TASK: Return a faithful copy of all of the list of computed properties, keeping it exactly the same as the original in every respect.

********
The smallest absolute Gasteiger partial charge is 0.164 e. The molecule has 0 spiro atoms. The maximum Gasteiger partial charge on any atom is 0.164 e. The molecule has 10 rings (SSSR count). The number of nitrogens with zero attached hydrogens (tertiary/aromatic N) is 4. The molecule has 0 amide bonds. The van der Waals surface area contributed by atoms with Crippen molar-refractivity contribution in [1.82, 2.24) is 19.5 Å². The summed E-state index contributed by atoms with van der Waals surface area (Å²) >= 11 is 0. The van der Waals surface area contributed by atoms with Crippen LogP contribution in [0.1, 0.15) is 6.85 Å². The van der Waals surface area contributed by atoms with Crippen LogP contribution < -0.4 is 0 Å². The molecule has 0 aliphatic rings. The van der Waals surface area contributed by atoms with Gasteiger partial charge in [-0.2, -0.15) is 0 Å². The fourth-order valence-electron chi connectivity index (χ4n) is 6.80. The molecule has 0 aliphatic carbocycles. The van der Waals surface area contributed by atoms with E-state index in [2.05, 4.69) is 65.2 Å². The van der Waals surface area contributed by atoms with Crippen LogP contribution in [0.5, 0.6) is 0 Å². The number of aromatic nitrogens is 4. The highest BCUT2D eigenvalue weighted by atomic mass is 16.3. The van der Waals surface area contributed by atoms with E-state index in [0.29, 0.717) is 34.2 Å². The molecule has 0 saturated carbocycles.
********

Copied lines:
The smallest absolute Gasteiger partial charge is 0.164 e. The molecule has 0 spiro atoms. The maximum Gasteiger partial charge on any atom is 0.164 e. The molecule has 10 rings (SSSR count). The number of nitrogens with zero attached hydrogens (tertiary/aromatic N) is 4. The molecule has 0 amide bonds. The van der Waals surface area contributed by atoms with Crippen molar-refractivity contribution in [1.82, 2.24) is 19.5 Å². The summed E-state index contributed by atoms with van der Waals surface area (Å²) >= 11 is 0. The van der Waals surface area contributed by atoms with Crippen LogP contribution in [0.1, 0.15) is 6.85 Å². The van der Waals surface area contributed by atoms with Crippen LogP contribution < -0.4 is 0 Å². The molecule has 0 aliphatic rings. The van der Waals surface area contributed by atoms with Gasteiger partial charge in [-0.2, -0.15) is 0 Å². The fourth-order valence-electron chi connectivity index (χ4n) is 6.80. The molecule has 0 aliphatic carbocycles. The van der Waals surface area contributed by atoms with E-state index in [2.05, 4.69) is 65.2 Å². The van der Waals surface area contributed by atoms with Crippen LogP contribution in [0.5, 0.6) is 0 Å². The number of aromatic nitrogens is 4. The highest BCUT2D eigenvalue weighted by atomic mass is 16.3. The van der Waals surface area contributed by atoms with E-state index in [0.29, 0.717) is 34.2 Å². The molecule has 0 saturated carbocycles.